Despite the sleek marketing and pervasive cultural presence, alcohol is still a drug. And as a drug, it causes many firsthand and secondhand harms. The impacts of alcohol misuse extend into our communities, schools, workplaces, and health systems.

Alcohol is involved in more than 95,000 deaths a year, and excessive alcohol consumption may result in injuries, hospitalization, long-term illness or even death. Secondhand harms include being in a traffic accident, being a passenger in a vehicle with a drunk driver, harassment, intimate partner violence, vandalized property, being pushed, hit, or assaulted, family or marital and financial troubles.

Youth ages 18-24 experience these harms more often than older people, according to the National Institute on Alcohol Abuse and Alcoholism, due to high rates of binge drinking during this important life transition period.

In Pennsylvania, 60 counties have identified youth alcohol use as a top priority for addressing substance misuse, and 38 counties have designated adult alcohol use as a top challenge. It is critical that our state and local leaders continue to develop and implement policy safeguards to protect our young people and all Pennsylvania residents.

Dramatically increasing the number of outlets that will be authorized to sell spirits will be a significant setback for reducing youth alcohol use.

Pennsylvania?s alcohol policies, and those of most states, are based on decades of research and experience on how to reduce the harms of alcohol. While it is essential to lessen the pandemic?s economic fallout for our communities, adding over 10,000 locations across Pennsylvania to sell liquor-based RTDs and cocktails to go will not accomplish that goal and will just line the pockets of billion-dollar alcohol company executives.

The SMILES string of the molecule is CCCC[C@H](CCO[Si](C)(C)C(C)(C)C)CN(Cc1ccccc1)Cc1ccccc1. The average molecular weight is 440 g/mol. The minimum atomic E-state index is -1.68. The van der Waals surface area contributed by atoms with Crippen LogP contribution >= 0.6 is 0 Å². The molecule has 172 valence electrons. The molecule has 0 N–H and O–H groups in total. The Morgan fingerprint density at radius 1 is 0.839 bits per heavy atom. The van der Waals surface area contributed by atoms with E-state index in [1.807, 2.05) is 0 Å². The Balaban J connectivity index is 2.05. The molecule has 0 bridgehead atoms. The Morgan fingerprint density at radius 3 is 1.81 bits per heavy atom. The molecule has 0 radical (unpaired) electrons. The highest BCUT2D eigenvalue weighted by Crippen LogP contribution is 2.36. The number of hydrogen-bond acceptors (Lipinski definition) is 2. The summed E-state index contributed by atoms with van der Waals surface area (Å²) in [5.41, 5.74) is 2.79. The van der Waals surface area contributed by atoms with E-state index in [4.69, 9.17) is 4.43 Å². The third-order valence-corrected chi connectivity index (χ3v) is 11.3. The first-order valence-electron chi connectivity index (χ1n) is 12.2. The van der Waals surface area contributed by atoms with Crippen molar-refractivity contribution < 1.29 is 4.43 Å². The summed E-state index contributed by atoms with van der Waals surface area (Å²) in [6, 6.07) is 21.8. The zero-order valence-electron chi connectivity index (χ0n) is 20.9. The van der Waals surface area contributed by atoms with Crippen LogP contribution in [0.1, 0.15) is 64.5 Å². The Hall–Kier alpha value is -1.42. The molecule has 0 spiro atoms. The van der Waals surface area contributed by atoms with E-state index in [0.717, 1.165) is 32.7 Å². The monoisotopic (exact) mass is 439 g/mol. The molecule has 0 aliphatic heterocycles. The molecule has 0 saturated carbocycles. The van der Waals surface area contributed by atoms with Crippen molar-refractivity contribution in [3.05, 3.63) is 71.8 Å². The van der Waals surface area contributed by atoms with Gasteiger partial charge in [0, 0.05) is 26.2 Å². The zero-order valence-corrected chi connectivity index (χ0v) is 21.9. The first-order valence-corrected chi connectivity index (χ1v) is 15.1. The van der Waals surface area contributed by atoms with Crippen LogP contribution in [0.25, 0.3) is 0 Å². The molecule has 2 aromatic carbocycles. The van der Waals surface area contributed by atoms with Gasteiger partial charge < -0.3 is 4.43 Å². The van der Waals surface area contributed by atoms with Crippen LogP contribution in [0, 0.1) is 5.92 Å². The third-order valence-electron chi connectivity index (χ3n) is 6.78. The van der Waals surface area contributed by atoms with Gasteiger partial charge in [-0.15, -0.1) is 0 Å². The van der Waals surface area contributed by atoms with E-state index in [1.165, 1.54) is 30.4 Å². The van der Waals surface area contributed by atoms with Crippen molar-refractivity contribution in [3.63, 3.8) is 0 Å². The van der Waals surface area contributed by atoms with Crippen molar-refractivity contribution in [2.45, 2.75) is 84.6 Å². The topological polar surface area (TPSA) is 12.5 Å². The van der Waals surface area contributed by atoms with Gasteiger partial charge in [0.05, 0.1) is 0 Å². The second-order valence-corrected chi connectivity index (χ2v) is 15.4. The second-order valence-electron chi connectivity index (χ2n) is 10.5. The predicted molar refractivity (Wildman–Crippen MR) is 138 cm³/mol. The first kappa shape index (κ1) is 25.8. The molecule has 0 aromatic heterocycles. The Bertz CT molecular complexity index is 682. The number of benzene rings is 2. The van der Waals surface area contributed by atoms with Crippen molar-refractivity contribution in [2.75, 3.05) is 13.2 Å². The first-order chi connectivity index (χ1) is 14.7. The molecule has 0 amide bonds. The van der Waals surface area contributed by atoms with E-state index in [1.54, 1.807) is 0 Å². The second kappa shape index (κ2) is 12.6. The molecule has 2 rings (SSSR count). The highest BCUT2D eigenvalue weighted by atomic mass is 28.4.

I urge our lawmakers to protect Pennsylvania?s young people and keep our dollars within our communities. Allowing RTD sales outside of state-run stores and cocktails to go puts profits over safety and counteracts the work Pennsylvania communities are doing to reduce the harms of alcohol.

Jeff Hanley is the executive director of the Commonwealth Prevention Alliance, which works to support prevention professionals in eliminating substance abuse. He writes from Beaver Falls, Pa. 



Originally published at www.penncapital-star.com,by Capital-Star Guest Contributor

The post Expanding access to ?Ready to Drink? cocktails will harm public health | Opinion first appeared on Lehigh University Nation News.

) [feedburner] => Array ( [origlink] => https://lehighuniversity.org/expanding-access-to-ready-to-drink-cocktails-will-harm-public-health-opinion/ ) [summary] =>
Expanding access to ?Ready to Drink? cocktails will harm public health | Opinion